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Rogers requests total recount; Danielson clings to lead by 14 votes  (IA)
JENS MANUEL KROGSTAD    WCF Courier   13 November 2008

After an administrative recount of two precincts, Democratic incumbent Jeff Danielson’s lead over Republican challenger Walt Rogers has dwindled to a minuscule 14 votes.

The final tally before any recounts showed Danielson with a 17-vote lead in the Senate District 10 race. More than 32,000 votes were cast.

Rogers, behind by less than one vote per precinct, will request a district-wide hand recount.

“I have received many phone calls and e-mails from voters urging me to make sure their votes are counted. I think the best way to accomplish that is a complete recount,” Rogers said.

Despite the razor-thin margin, odds are against Rogers pulling ahead.

Black Hawk County elections manager Kyle Jensson said recounts usually result in a change of only a handful of votes.

The last state legislative race in Black Hawk County to be this close was in 1992, when Joe Kremer challenged a four-vote loss to Larry Murphy in Senate District 14, which at the time included Black Hawk, Buchanan and Fayette counties. The recount showed Murphy winning the race by 16 votes.

But the Rogers campaign said an unexpected twist in Wednesday’s administrative recount exemplified the need for a district-wide recount.

Officials recounted votes at Our Saviors Lutheran Church in Waterloo after they suspected one ballot may have been counted multiple times.

After tallying the votes, however, officials found seven fewer ballots than originally reported.

The result: Danielson lost four votes while Rogers lost one — a net gain of three votes for Rogers.

Officials don’t yet know what happened, and said they will try to determine the mistake’s origin.

“That kind of thing is exactly why we’re requesting a hand recount, so we can compare the results to the machine count,” said Justin Bartlett, Rogers’ campaign manager.

He said the pleasant surprise in the Waterloo precinct was offset by the recount at the polling place at University Book & Supply in Cedar Falls.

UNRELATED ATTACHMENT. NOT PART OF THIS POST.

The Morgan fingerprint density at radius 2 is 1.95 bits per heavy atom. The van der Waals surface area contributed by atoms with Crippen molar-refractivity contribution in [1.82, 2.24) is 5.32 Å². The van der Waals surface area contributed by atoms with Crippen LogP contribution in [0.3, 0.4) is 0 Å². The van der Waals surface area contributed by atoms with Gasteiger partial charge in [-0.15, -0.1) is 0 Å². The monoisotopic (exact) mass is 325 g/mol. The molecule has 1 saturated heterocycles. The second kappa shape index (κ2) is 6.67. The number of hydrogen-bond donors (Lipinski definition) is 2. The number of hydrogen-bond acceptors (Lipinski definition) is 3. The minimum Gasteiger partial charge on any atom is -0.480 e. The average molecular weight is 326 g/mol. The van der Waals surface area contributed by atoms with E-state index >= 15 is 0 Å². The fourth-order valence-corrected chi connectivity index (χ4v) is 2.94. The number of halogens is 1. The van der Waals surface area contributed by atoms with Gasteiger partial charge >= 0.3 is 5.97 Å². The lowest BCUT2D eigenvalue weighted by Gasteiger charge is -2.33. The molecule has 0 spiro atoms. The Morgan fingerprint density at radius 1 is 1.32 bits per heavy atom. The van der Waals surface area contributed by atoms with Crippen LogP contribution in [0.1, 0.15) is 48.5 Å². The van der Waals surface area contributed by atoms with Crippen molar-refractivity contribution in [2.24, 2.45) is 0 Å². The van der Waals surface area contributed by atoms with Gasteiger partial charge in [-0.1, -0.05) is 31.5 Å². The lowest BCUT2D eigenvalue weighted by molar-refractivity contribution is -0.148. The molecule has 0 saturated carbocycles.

A recount was ordered there because a voting machine rejected 19 ballots.

Bartlett said they hoped to pick up a few votes because they won the precinct by about 10 percent.

Instead, election officials found each candidate won nine votes. The remaining ballot had no vote in the race.

Wednesday was the first time Rogers has picked up any votes since he saw a commanding 2,000-vote lead late on Election Day evaporate when the first batch of absentee ballots were counted. By the end of the night, Rogers clung to a 90-vote lead.

The next morning, 141 additional absentee ballots were counted and Rogers’ lead was trimmed to 65 votes.

Election officials counted 358 provisional ballots the following day, and Danielson pulled ahead by 13 votes.

On Monday, election officials counted a handful of absentee ballots, canvassed the vote, and increased Danielson’s lead again, this time to 17 votes.

The last recount in the county occurred in 2000 when Democrats swept three hard-fought Board of Supervisors seats.

Republicans at the time said they believed hundreds of voters had been disenfranchised because unclear voting instructions caused some ballots to not reflect voters’ true intentions.

This year’s race, though at times heated, has so far avoided such controversy.

The Rogers campaign said it has had no problems with a process led by Grant Veeder, the Democratic county auditor and election commissioner.

“I think we’ve seen the process has gone pretty smoothly so far,” Bartlett said. “I think (election officials) are doing a good job.”

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